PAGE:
The crew of mission STS-115 stop to talk to the media after arriving at NASA Kennedy Space Center's Shuttle Landing Facility to prepare for a second launch attempt on Sept. 6 to the International Space Station. Seen here, left to right, are mission specialists Steven MacLean and Joseph Tanner, commander Brent Jett, pilot Christopher Ferguson, and mission specialists Heidemarie Stefanyshyn-Piper and Daniel Burbank.
Credit: NASA/Kim Shiflett.
Six shuttle astronauts are back at NASA's Kennedy Space Center (KSC) and preparing for launch less than a week after leaving the Florida spaceport as a tropical storm headed their way.
Led by shuttle flight veteran Brent Jett, the STS-115 astronaut crew arrived at KSC's Shuttle Landing Facility early Saturday in NASA T-38 jets as they prepare to rocket spaceward aboard the Atlantis orbiter on Wednesday at 12:29 p.m. EDT (1629 GMT).
"Last Tuesday, as the center here was preparing for Tropical Storm Ernesto, we were flying back to Houston," Jett told reporters, adding that they flew over Atlantis as it was hauled off its launch pad and were ready for an extended delay. "I think all of us are really happy that just four days later we're back here and have a shot at this launch window."
NASA will start the countdown for Atlantis' STS-115 mission, which will deliver new solar arrays and massive trusses to the International Space Station (ISS), at 8:00 a.m. EDT (1200 GMT) on Sunday. The mission's launch window closes on Sept. 8.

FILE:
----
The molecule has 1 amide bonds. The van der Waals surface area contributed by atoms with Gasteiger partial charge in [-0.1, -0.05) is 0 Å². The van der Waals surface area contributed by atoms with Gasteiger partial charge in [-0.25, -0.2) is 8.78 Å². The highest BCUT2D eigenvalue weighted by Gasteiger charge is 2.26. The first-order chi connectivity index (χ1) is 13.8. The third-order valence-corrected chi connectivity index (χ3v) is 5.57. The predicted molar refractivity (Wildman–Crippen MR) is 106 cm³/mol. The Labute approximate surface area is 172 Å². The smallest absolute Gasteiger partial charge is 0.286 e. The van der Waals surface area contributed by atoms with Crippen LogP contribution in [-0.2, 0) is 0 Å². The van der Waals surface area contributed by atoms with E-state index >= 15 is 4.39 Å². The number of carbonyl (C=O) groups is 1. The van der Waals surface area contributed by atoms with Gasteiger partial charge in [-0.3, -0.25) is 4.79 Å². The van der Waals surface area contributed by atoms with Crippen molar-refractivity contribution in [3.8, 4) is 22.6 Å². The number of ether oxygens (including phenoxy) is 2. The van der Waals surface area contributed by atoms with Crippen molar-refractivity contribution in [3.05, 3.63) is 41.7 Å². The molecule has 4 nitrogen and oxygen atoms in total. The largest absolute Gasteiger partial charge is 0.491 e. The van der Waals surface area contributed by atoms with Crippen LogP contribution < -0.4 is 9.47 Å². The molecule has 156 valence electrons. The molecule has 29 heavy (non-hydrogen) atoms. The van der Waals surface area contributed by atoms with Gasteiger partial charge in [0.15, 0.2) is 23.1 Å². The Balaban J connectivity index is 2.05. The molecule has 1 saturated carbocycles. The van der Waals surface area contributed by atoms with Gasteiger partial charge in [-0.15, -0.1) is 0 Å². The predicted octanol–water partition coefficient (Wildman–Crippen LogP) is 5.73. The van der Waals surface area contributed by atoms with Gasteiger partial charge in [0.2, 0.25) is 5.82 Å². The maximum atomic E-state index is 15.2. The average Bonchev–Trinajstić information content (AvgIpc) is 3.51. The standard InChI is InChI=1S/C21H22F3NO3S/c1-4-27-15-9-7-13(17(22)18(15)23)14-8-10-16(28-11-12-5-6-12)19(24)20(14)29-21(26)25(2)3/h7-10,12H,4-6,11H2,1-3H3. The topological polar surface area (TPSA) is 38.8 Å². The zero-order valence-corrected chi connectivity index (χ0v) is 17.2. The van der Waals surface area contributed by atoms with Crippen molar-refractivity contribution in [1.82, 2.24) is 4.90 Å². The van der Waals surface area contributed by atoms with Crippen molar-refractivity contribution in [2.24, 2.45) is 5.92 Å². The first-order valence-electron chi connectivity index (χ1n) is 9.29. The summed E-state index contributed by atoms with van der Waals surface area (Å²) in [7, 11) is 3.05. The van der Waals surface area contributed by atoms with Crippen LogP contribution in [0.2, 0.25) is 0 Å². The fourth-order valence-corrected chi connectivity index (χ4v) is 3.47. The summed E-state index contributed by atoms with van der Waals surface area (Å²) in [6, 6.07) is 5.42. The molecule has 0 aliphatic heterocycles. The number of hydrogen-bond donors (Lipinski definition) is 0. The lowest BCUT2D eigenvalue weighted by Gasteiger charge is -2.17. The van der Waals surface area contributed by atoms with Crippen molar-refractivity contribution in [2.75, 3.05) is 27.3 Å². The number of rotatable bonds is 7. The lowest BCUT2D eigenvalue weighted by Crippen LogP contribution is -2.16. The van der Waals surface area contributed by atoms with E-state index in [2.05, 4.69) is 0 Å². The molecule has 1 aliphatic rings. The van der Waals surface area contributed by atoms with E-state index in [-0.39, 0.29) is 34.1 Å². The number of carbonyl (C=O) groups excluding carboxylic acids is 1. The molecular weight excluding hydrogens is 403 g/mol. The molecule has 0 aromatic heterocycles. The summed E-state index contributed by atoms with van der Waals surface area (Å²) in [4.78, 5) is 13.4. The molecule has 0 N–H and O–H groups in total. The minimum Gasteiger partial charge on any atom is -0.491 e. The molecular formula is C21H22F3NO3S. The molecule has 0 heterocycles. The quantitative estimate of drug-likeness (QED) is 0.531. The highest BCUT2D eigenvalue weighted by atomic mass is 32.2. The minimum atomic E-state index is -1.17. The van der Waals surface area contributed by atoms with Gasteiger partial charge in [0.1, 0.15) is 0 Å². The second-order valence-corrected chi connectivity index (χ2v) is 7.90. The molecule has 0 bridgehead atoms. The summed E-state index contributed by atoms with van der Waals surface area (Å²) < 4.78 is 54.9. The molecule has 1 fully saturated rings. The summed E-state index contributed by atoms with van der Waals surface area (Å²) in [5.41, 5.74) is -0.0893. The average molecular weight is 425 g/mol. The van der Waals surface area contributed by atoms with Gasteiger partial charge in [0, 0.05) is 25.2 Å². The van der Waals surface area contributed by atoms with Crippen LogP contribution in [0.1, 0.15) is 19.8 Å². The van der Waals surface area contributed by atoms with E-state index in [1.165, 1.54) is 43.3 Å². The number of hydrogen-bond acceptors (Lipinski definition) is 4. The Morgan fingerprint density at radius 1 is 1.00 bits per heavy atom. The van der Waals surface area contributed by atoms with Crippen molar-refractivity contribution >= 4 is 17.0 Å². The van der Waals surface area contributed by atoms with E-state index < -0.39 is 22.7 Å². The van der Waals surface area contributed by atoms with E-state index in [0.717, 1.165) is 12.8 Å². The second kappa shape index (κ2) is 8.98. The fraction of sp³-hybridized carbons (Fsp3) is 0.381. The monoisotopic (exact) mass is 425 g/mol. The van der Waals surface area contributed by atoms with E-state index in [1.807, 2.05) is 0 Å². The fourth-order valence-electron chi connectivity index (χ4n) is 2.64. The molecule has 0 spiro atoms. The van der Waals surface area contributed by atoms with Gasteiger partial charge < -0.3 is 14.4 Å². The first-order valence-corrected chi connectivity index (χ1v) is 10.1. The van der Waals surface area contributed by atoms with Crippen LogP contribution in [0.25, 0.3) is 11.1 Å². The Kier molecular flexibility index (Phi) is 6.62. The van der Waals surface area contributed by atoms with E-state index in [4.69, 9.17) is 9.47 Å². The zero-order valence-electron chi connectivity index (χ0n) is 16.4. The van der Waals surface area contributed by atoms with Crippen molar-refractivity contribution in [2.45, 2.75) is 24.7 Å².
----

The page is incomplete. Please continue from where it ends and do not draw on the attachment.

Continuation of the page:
"These guys never cease to amaze me," Jett said of the workers, engineers and mission managers preparing their spacecraft for launch. "They're dedicated, they work hard and they're good at what they do."
Atlantis' flight has been delayed several times in the last week from its initial Aug. 27 liftoff. A powerful lightning strike to the orbiter's Pad 39B launch site delayed the space shot as engineers checked Atlantis' launch systems for signs of damage to verify to spacecraft's health.
Ernesto passed over KSC late Wednesday as a tropical depression, but forced NASA to close the launch facility during the storm and conduct a series of inspections to check for damage.
Launch officials even hauled Atlantis off Pad 39B to shelter the spacecraft in KSC's cavernous, 52-story Vehicle Assembly Building (VAB) during the storm, though Ernesto weakened enough to allow the shuttle to return to its launch site on Tuesday.
"I also promised a very good story, and the story starts with the lightning bolt that hit the shuttle [pad], followed by Ernesto that teased us into a...dancing shuttle two-step," said STS-115 mission specialist Steven MacLean, a Canadian Space Agency astronaut, adding that the best bits - such as deploying the space station's new solar wings - are yet to come. "I expect that you'll be on the edge of your seats."
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